However, this scenario was a near reality in British Columbia in 2000, when the Liberal Party won 77 of 79 seats, that's 97% of the seats in the legislature with 57% of the popular vote, a majority of votes but nothing close to the share they grabbed in the legislature. The NDP, the former ruling party, won 21% of the popular vote, but only two seats, not enough to have official status of caucus. The Greens won 12% of the vote but no seats. This is why electoral reform became such a hot topic in B.C., and why a referendum for reform was held in conjunction with the provincial election in 2005, and will be held again in 2009. The referendum was lost in 2005 by only 2%; a majority of 60% was needed to enact change.

It's nothing short of ludicrous that we have the Conservative Party in power when they have so little actual support. Even though it is a minority government, they have and can rule without too much opposition simply because the other parties can't force elections every 5 minutes. It's more than a little gross that this election was called by Harper himself in a desperate bid to win a majority at an opportune time.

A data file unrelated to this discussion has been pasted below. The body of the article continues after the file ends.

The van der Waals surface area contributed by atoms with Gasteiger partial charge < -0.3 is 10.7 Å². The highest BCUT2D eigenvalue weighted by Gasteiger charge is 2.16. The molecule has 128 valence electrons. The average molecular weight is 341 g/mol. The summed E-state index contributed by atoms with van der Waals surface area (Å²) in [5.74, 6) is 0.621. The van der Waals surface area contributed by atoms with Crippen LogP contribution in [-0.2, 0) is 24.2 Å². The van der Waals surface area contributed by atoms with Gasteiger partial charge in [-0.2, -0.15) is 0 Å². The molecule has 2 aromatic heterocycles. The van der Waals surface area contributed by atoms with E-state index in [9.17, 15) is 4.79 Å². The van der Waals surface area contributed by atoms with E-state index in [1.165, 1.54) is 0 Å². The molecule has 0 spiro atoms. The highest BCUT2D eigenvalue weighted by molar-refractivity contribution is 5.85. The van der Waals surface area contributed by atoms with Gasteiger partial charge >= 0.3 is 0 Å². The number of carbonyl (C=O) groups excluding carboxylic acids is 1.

But the Conservatives did gain more seats, and now they are pumped up about the 'stronger mandate' to rule, even though 62% of voters didn't want them in power, and 40% couldn't be bothered to vote at all. So for the time being, we are stuck with a government that only has the support of 22% percent of eligible voters. We are a nation that is mostly left of centre (to varying degrees) that has a right-wing government because the other parties are splitting the vote. And yet we will be regaled by the phrase 'clear mandate' over and over again.

One of the more irritating moments of the televised election was listening to Gary Lum, MP for Saanich-Gulf Islands, who blathered effusively about the clear mandate that Canadians had given the Conservatives. When asked about the niggling fact that they are still a minority, he responded by stating that it's 'almost impossible' to get a majority of ridings with 5 parties running in an election. The temerity of a Conservative complaining about vote splitting when it's ensuring that they cling on to power is beyond outrageous. But this is typical of Conservative spin.